Question: The friendship, good relations and cooperation between Russia and Azerbaijan have deep historical roots. How will this visit impact these relations and in what areas?
Vladimir Putin (follow-up to HEYDAR ALIYEV’s answer): We would like to see the improvement in all areas. The very fact that no Russian head of state had visited Azerbaijan in the past ten years is perceived as a huge minus in the development of bilateral relations and in the development of regional cooperation. The very fact of this meeting being held today is a positive signal for the region and for our two countries at all levels. It is not accidental that today businessmen are signing a major investment project which will last 25 years. It is not by accident that today we are discussing the development of transport, the communications infrastructure and cooperation in various fields.
I would like to stress that Russia’s policy in the world, and especially in the former Soviet Union and in the Caucasus, will be balanced.
Question: Several years ago the media reported illegal supplies of Russian arms to Armenia to the tune of 18 billion dollars. Do you think it can damage Russia as a member of the Minsk Group?
Vladimir Putin: I will answer your question and I thank you for asking it. The Russian position on the issue needs some explaining.
As regards arms supplies, the official Russian position is that it is connected with the distribution of materiel and weapons of the former Soviet Union. One may or may not agree with this. You know that a criminal case has been opened, the circumstances have been looked into and the issue is held under review by the Russian leadership. As for the current movement of some military hardware to the Russian bases in Armenia, that calls for a separate explanation.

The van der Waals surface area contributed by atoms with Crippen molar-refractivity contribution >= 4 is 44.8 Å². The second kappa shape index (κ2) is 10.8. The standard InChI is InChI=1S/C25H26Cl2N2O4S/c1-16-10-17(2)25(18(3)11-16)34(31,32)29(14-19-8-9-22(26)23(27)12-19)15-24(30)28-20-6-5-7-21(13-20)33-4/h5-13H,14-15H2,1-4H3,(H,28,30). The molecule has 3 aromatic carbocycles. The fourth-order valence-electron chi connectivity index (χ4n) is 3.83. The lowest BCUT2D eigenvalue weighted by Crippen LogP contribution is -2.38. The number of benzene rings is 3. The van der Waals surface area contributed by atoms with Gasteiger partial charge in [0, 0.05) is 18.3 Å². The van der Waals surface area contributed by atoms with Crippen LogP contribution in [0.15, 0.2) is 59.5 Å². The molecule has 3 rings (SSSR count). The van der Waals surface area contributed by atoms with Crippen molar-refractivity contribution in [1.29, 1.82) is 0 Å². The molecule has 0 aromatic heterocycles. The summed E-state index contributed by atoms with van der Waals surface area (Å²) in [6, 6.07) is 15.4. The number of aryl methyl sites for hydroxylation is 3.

First, these vehicles are not moving simply to Armenia and they are not being turned over to Armenia. They remain under Russian control and are being moved to Russian military bases. Now, about why it is happening. Under the adapted treaty On Conventional Forces in Europe, Russia has the right to deploy certain quantities of military hardware, including armour, in that part of the world. Because our Georgian partners want us to withdraw some Russian weapons from Georgian territory – and we believe that, given the present situation in the world, military presence in the Caucasus is still necessary – we have no option but to deploy this hardware on our base in Armenia.